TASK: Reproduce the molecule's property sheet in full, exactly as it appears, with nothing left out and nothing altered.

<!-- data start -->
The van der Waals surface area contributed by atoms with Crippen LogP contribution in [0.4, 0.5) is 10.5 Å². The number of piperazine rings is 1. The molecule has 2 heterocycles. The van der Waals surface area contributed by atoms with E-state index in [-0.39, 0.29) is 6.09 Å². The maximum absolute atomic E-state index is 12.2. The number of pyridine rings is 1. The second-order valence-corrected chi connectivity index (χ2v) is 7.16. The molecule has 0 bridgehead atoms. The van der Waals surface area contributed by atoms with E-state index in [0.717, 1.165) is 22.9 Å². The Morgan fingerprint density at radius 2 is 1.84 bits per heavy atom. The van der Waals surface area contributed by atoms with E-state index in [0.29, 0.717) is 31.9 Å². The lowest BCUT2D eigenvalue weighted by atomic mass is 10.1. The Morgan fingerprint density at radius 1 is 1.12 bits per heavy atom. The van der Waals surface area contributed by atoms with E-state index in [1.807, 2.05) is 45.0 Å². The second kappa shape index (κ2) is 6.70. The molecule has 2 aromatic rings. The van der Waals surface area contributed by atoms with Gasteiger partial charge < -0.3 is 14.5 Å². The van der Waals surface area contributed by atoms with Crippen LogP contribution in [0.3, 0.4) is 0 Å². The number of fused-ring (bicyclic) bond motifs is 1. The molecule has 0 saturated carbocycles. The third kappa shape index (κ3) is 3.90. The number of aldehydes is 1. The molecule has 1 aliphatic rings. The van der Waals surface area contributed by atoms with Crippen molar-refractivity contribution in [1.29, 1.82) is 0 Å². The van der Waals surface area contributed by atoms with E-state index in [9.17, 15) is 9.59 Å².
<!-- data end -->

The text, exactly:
The van der Waals surface area contributed by atoms with Crippen LogP contribution in [0.4, 0.5) is 10.5 Å². The number of piperazine rings is 1. The molecule has 2 heterocycles. The van der Waals surface area contributed by atoms with E-state index in [-0.39, 0.29) is 6.09 Å². The maximum absolute atomic E-state index is 12.2. The number of pyridine rings is 1. The second-order valence-corrected chi connectivity index (χ2v) is 7.16. The molecule has 0 bridgehead atoms. The van der Waals surface area contributed by atoms with E-state index in [0.717, 1.165) is 22.9 Å². The Morgan fingerprint density at radius 2 is 1.84 bits per heavy atom. The van der Waals surface area contributed by atoms with E-state index in [0.29, 0.717) is 31.9 Å². The lowest BCUT2D eigenvalue weighted by atomic mass is 10.1. The Morgan fingerprint density at radius 1 is 1.12 bits per heavy atom. The van der Waals surface area contributed by atoms with E-state index in [1.807, 2.05) is 45.0 Å². The second kappa shape index (κ2) is 6.70. The molecule has 2 aromatic rings. The van der Waals surface area contributed by atoms with Gasteiger partial charge < -0.3 is 14.5 Å². The van der Waals surface area contributed by atoms with Crippen LogP contribution in [0.3, 0.4) is 0 Å². The number of fused-ring (bicyclic) bond motifs is 1. The molecule has 0 saturated carbocycles. The third kappa shape index (κ3) is 3.90. The number of aldehydes is 1. The molecule has 1 aliphatic rings. The van der Waals surface area contributed by atoms with Crippen molar-refractivity contribution in [1.29, 1.82) is 0 Å². The van der Waals surface area contributed by atoms with E-state index in [9.17, 15) is 9.59 Å².